Before Dollis Hill, we were just working out of Gus’s bedroom. We were all at college at the same time, we had drum machines at college. We used those drum machines to make the jingles as well. Gus was also part of a hip-hop crew called ‘Trouble Rap’ who were signed to Tim Westwood’s label (Justice). Tim had 2 or 3 artists signed, General Levy, Trouble and a few more (London Posse).

So that was all happening and while I was just messing around with equipment in Gus’s bedroom, playing with samples, although I was making some form of hip-hop, it had influences from hip-house, Chicago house and the London hip-hop and the up north rave sounds. It was a real melting pot. Although the first couple of records had MCs on them, I didn’t want to get drawn into making records just for the hip-hop industry. I felt that hip-hop labels were trying to shelve a lot of acts at this time, signing them but not giving them a chance to express themselves. So I began to research how I was going to put these productions out myself. That is how Reinforced (Records) came about.

It was only Gus and myself doing any production (if you can call it that) at that time. This is when we came up with ‘Mr Kirks’ Nightmare’ and ‘Rising Son’.

Rising Son was the first one. It was a rap record and I had a few UK rappers that wanted the beat at the time, they were like, ‘give me that beat man and we’ll release on a Major label’ but I was holding off. I just wanted to keep the instrumental on it’s own or rap on it myself. We ended up putting it out ourselves and I did actually rap on it.


‘Rising Son’ and “Mr Kirk’s Nightmare’ are two very different tracks aren’t they


‘Rising Son’ is closer to a hip-hop or hip-house track.


It feels like structurally it has the elements of jungle music.


Growing up as a kid, ‘jungle music’ was almost a curse word. There was no reason for us to take that on as a name, I saw it almost as a racist thing.

As exemplified in ‘Babylon’ a 1980 film that details the highs and lows of a young black male in London. ‘They play their bloody jungle music all night!’ is an insult slung at the youths by a working class white woman. The sample was famously used in Marvellous Cain’s ‘Hitman’ in 1994’ – AD

The reason we were talking about jungle music at that time was because of the break, the break in ‘Rising Son’ was from ‘Shaft in Africa’ (Johnny Pate). I call that the jungle break, it’s got that sound. We were calling that recording the ‘jungle track’, not because of ragga samples but simply because the way I felt Reinforced put their breaks together, it always had that jungle feel. Another one of my nicknames at that time was ‘Bongo Madness’, because of that jungle feel in terms of Afro or Latin, the whole percussionist thing that I wanted to have in my music productions.

As Paul Ibiza pointed out when we spoke to him, jungle has been used in lots of different musical contexts at different times by for example, James Brown, Lee Perry and even Bob Marley.


Right, that’s it. Another break we used a lot at the time was from James Brown’s ‘In the Jungle Groove’. It has a jungle feel.


Clive Stubblefield (The drummer for James Brown) has a lot to answer for!


That’s right!


And ‘Mr Kirk’s Nightmare’ is pretty dark isn’t it?


‘Mr Kirk’s Nightmare’ (which sold over 25k units) is just something completely different. If you could ever say that a record actually made itself, that’s what happened. It was just a lazy afternoon when me and Gus were messing around. We got a bunch of breaks, all our favourites and then just layered them all on top of each other. Then we played some bass notes on the keyboard and we said ‘the notes that make the room shake the most, keep those ones.’ It was that crude! We used records that happened to be lying around including ‘ET’s Boogie’ (Extra T’s).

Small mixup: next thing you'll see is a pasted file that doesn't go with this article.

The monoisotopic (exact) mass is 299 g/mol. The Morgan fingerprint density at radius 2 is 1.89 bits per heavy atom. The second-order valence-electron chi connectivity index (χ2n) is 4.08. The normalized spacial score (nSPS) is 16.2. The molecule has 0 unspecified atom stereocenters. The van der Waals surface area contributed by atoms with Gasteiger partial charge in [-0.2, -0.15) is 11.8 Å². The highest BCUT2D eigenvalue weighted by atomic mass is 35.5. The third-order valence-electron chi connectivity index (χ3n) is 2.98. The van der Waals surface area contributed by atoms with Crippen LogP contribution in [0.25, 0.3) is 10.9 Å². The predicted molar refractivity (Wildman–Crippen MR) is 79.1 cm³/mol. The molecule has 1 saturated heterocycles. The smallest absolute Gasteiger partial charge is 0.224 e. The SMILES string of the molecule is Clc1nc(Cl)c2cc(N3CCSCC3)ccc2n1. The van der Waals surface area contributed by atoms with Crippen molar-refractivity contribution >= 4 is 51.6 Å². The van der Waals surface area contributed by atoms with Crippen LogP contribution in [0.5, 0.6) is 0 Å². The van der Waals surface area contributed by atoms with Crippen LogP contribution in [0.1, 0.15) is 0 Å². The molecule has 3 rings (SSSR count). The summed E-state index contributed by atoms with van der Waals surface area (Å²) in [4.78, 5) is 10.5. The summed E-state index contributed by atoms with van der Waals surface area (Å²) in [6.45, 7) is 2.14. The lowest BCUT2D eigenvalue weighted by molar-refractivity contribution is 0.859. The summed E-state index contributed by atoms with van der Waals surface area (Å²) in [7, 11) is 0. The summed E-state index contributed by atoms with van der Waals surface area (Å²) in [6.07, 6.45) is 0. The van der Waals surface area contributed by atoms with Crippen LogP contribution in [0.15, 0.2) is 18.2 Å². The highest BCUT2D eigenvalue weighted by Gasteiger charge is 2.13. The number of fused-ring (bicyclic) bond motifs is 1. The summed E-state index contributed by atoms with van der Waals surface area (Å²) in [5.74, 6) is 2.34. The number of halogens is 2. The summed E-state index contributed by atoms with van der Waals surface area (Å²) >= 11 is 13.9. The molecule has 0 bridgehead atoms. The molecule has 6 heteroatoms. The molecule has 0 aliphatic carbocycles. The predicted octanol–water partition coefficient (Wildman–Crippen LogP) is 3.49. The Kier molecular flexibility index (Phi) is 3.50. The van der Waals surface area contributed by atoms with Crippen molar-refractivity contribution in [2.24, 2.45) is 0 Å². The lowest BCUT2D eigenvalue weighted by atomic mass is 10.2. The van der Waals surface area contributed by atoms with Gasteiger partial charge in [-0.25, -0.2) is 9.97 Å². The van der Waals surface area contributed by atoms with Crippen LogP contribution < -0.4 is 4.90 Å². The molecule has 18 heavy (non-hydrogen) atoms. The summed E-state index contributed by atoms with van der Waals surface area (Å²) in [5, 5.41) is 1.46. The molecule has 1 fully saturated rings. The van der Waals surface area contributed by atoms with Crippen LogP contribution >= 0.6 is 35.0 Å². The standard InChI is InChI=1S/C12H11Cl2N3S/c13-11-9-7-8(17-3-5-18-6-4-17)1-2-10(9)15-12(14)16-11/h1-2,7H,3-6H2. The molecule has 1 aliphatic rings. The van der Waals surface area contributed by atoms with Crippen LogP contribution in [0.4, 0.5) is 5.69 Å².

I was quite happy with the track when I left that night but I came back the following morning and Gus had put the vocal sample in there (‘He Died of an Overdose’). As soon as a I heard it I said, ‘What you doin man, take that out, it’s too freaky!’ So we ended up arguing about it. Somehow he talked me round and we left it in there. It was more of a protest than a drug record. It was a protest against the drugs.



It feels like it could have been a commentary on the

media hysteria surrounding drugs and raves at the time.


Nah, it was an anti-drug thing. I remember sitting there we were saying, ‘if someone hears this and they’re tripping, it’s gonna freak them out, they ain’t gonna want to trip again’. It turned out to be a dark record that really made an imprint in people’s heads when they heard it. It was a rave stopper!



But it was probably adopted by raving drug takers as well.


It was! But in terms of production, we never looked back after those tracks. It was kind of like things happened accidentally but everything had to be aligned. We had an audience who were ready to accept something. We had all the different loose ends of genres, all these things that were going on. The reggae scene, 2 Tone, they all played a part.



What influence did 2 Tone have?


2 Tone was good because it was of first genres that made black and white people want to rave together. So the whole “rainbow people” thing was building. We were just there at the right time and had that spark which would ignite what turned out to be an explosion that we now know as the D&B/jungle scene.



These releases (Rising Son / Mr Kirk’s Nightmare) also marked a big turning point for you guys because despite all the sales you ended up in debt!


That’s right the distributor pulled a skank and went bankrupt whilst we still owed money to the manufacturers. We had to find the money from our own pockets to keep Reinforced going. We had to make a decision to stay and fight rather than give up. We had to find £8k to pay the pressing plant, that was a lot of cash in those days. We kept working and we paid them back. It was worth it!



So let’s fast forward a bit to the early days of jungle, when we speak to people like Goldie, Storm, Nicky Blackmarket, Ray Keith etc…. Everybody says you were either their influence, or someone who nurtured their career (Goldie) or gave them their first break. How did this come about?